Category Archives: F#

How to prevent F# union case names leaking into parent scope

Suppose you are writing some F# code to model the workings of a coffee shop. You might start by defining a small choice of snacks:

type Cost = int

type Muffin =
| RaspberryAndWhiteChocolate of Cost
| Blueberry of Cost
                          
[<EntryPoint>]
let main argv = 
    // No need for "Muffin." qualifier on Blueberry
    let muffin = Blueberry 250 

    printfn "%A" muffin
    0

This compiles and runs just fine – notice that there’s no requirement to prefix the union case “Blueberry” with the type name “Muffin”. All is well.

However, suppose you then proceed to define some more types for coffee:

              
type Milk =
| Skimmed
| Whole
| SemiSkimmed

type Modifier =
| Milk of Milk
| Cream
| None   // <--- Oops, clashes with FSharpOption.None
             
type Coffee =
| Filter of Modifier
| Cappuccino
| Latte

[<EntryPoint>]
let main argv = 

    let muffin = Blueberry 250

    let coffee = Filter( None )

    printfn "%A %A" muffin coffee
    0

This still compiles and runs – but there’s a lurking problem. As soon as you add the use of optional values, the program fails to compile. For example, you might offer free coffee as a promotion, and model the cost as optional:

    let coffee = Filter( None )
    let cost : int option = None

compileerror
The problem is that None is now used as both a union case in Modifier and a union case in FSharpOption.

Whilst you could choose to workaround this by changing the “None” union case in Modifier to “Nothing”, you may not have that flexibility. Instead, you can use the RequireQualifiedAccess attribute on the Modifier type to stop union case names leaking into the surrounding scope:

[<RequireQualifiedAccess>]
type Modifier =
| Milk of Milk
| Cream
| None 

[<EntryPoint>]
let main argv = 
    let muffin = Blueberry 250 // still no qualifier required
    let coffee = Filter( Modifier.None ) // now requires qualifier
    let cost : double option = None // ok, uses FSharpOption.None

    printfn "%A %A %A" muffin coffee cost
    0

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How to extend F# discriminated unions for use from C#

Some time ago, I wrote about calling C# byref methods from F#. This time, I wanted to do things in reverse – the motivation being to provide a neat way of working with F# discriminated unions from C#.

Now, some support comes for free when you define a discriminated union in F#. For example, given this union type:

type Vehicle
| Car of int // number of doors
| Lorry of double // weight in tonnes

then from C#, you could query the union case in turn like this:

if (vehicle.IsCar)
{
    var doors = ((Vehicle.Car)vehicle).Item;
    driveCar( doors );
}
else if (vehicle.IsLorry)
{
    var weight = ((Vehicle.Lorry)vehicle).Item;
    driveLorry( weight );
}

However, although the provided “Is” methods are neat, the cast and the requirement to call “.Item” are rather ugly. What you really want is the ability to get the value of the union case without casting. That’s achievable if you add these methods to the original union definition by hand:

using System.Runtime.InteropServices // for [<Out>]
type Vehicle
| Car of int // number of doors
| Lorry of double // weight in tonnes
with
    member this.TryGetCar( [<Out>] result : int byref ) =
        match this with
        | Car doors ->
            result <- doors
            true
        | _ -> false
    member this.TryGetLorry( [<Out>] result : double byref ) =
        match this with
        | Lorry weight ->
            result <- weight
            true
        | _ -> false

Now the experience is much better from C#:

int doors;
double weight;
if ( vehicle.TryGetCar( out doors ) )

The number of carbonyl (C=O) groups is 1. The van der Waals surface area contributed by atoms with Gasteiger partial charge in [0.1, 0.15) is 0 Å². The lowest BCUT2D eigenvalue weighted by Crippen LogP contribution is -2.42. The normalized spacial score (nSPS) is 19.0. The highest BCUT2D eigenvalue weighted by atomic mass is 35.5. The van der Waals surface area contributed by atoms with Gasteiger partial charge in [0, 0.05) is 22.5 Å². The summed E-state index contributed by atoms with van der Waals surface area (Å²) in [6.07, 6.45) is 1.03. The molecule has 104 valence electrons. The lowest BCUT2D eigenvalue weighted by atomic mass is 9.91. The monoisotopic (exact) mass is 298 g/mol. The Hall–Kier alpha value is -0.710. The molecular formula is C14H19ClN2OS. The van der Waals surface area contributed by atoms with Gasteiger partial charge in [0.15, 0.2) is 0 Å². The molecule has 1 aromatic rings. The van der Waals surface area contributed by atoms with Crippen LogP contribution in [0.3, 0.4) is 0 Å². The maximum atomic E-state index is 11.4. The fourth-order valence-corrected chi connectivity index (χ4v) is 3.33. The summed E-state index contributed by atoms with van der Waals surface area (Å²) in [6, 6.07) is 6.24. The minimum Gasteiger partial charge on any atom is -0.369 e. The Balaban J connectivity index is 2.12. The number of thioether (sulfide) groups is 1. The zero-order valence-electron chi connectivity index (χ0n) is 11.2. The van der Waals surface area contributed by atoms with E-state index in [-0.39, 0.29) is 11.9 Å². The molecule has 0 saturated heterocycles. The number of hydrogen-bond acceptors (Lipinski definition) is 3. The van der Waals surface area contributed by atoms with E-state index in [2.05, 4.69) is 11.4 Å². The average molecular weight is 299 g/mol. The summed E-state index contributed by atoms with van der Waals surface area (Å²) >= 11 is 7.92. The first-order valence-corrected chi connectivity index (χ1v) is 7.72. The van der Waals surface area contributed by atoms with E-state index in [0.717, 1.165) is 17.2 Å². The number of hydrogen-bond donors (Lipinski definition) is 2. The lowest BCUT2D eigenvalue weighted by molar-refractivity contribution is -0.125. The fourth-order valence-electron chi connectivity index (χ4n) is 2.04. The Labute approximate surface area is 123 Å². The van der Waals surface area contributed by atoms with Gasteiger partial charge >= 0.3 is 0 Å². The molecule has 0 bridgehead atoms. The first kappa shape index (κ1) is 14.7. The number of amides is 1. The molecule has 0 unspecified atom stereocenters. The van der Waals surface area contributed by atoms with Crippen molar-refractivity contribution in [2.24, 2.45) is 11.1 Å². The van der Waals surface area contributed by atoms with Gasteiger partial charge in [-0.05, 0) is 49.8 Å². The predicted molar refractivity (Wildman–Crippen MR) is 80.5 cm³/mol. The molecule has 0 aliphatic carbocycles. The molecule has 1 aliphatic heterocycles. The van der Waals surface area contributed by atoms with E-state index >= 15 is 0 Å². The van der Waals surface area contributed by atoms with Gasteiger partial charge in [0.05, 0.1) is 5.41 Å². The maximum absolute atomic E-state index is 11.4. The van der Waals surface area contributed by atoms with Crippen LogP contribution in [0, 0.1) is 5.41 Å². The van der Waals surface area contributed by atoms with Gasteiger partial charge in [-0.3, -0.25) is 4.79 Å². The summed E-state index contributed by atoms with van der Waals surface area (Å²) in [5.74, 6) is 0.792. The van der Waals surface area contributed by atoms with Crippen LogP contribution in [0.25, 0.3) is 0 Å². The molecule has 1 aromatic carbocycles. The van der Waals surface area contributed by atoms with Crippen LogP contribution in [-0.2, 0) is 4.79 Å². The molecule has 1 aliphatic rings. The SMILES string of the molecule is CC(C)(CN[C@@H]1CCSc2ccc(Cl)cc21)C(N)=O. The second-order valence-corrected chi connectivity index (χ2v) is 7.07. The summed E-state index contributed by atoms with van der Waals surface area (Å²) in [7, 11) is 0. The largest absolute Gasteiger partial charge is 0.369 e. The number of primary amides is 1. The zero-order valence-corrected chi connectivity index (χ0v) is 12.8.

{
    driveCar( doors );
}
else if ( vehicle.TryGetLorry( out weight ) )
{
    driveLorry( weight );
}

and the new methods are usable from F# as well, although you’d probably prefer to use match:

// Use TryGet approach - returns bool, int
let isCar, doors = vehicle.TryGetCar()

// Use match approach - more natural for F#
match vehicle with
| Car doors -> driveCar(doors)
| Lorry weight -> driveLorry(weight)

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How to write Extension Methods in F# and Swift

I’ve used extension methods for a while in F# as a neat way of adding utility methods to system types. For example, suppose you have a set and want to add some elements to it? You might write something like this:

  let collection = ... // initial set defined elsewhere
  let collection = // add extra elements into collection
    [| 1; 2; 3 |] |> Array.fold (fun (acc : Set<'T>) item -> acc.Add item) collection

You might find yourself writing this snippet frequently and for different container types. Instead of defining the operation every time, it’s better to write an extension method:

namespace MusingStudio.Extensions
module Set =
  let AddMulti (items : seq<'T>) (collection : Set<'T>) =
    items |> Seq.fold (fun (acc : Set<'T>) item -> acc.Add item) collection

Then, by bringing the extensions into scope, we can call AddMulti as if it were part of the system Set interface:

open MusingStudio.Extensions

[<EntryPoint>]
let main argv = 
    let initial = [| 1; 2; 3 |] |> Set.ofArray
    let updated = initial |> Set.AddMulti [| 4; 5; 6 |]
    printfn "%A" updated
    0 // return an integer exit code

I was looking for a way to get the current time/date in Swift, and found some code on Stack Overflow that uses Extension Methods to do it. I’ve added a couple more methods to get the seconds and day-of-month:

import Foundation

// From: http://stackoverflow.com/questions/24070450/how-to-get-the-current-time-and-hour-as-datetime
extension NSDate
{
    func hours() -> Int
    {
        //Get Hours
        let calendar = NSCalendar.currentCalendar()
        let components = calendar.components(.Hour, fromDate: self)
        let hours = components.hour
        
        //Return Hour
        return hours
    }
    
    func minutes() -> Int
    {
        //Get Minutes
        let calendar = NSCalendar.currentCalendar()
        let components = calendar.components(.Minute, fromDate: self)
        let minutes = components.minute
        
        //Return Minute
        return minutes
    }
    
    func seconds() -> Int
    {
        // Get Seconds
        let calendar = NSCalendar.currentCalendar()
        let components = calendar.components(.Second, fromDate: self)